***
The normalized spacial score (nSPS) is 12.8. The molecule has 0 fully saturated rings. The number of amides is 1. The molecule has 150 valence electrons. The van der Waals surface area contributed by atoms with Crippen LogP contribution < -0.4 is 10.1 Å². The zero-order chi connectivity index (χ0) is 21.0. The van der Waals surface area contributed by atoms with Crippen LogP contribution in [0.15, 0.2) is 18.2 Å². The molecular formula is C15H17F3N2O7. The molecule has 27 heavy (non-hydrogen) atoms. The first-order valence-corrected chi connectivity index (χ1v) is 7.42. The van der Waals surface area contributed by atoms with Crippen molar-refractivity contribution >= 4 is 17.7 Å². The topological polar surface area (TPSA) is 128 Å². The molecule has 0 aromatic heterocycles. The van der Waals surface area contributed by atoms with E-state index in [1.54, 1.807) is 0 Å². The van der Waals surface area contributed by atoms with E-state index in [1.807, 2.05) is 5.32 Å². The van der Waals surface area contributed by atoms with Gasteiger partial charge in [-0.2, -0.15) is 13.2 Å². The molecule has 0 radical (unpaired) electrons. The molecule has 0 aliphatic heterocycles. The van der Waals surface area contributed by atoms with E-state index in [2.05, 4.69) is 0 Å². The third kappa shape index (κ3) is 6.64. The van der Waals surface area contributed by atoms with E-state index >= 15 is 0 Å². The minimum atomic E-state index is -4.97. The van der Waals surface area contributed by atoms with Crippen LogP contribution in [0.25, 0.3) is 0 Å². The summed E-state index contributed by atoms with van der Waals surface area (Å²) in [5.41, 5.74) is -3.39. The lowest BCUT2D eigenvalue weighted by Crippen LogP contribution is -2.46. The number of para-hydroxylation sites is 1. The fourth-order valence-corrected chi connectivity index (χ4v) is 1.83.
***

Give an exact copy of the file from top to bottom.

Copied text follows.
The normalized spacial score (nSPS) is 12.8. The molecule has 0 fully saturated rings. The number of amides is 1. The molecule has 150 valence electrons. The van der Waals surface area contributed by atoms with Crippen LogP contribution < -0.4 is 10.1 Å². The zero-order chi connectivity index (χ0) is 21.0. The van der Waals surface area contributed by atoms with Crippen LogP contribution in [0.15, 0.2) is 18.2 Å². The molecular formula is C15H17F3N2O7. The molecule has 27 heavy (non-hydrogen) atoms. The first-order valence-corrected chi connectivity index (χ1v) is 7.42. The van der Waals surface area contributed by atoms with Crippen molar-refractivity contribution >= 4 is 17.7 Å². The topological polar surface area (TPSA) is 128 Å². The molecule has 0 aromatic heterocycles. The van der Waals surface area contributed by atoms with E-state index in [1.54, 1.807) is 0 Å². The van der Waals surface area contributed by atoms with E-state index in [1.807, 2.05) is 5.32 Å². The van der Waals surface area contributed by atoms with Gasteiger partial charge in [-0.2, -0.15) is 13.2 Å². The molecule has 0 radical (unpaired) electrons. The molecule has 0 aliphatic heterocycles. The van der Waals surface area contributed by atoms with E-state index in [2.05, 4.69) is 0 Å². The third kappa shape index (κ3) is 6.64. The van der Waals surface area contributed by atoms with E-state index >= 15 is 0 Å². The minimum atomic E-state index is -4.97. The van der Waals surface area contributed by atoms with Crippen LogP contribution in [0.25, 0.3) is 0 Å². The summed E-state index contributed by atoms with van der Waals surface area (Å²) in [5.41, 5.74) is -3.39. The lowest BCUT2D eigenvalue weighted by Crippen LogP contribution is -2.46. The number of para-hydroxylation sites is 1. The fourth-order valence-corrected chi connectivity index (χ4v) is 1.83.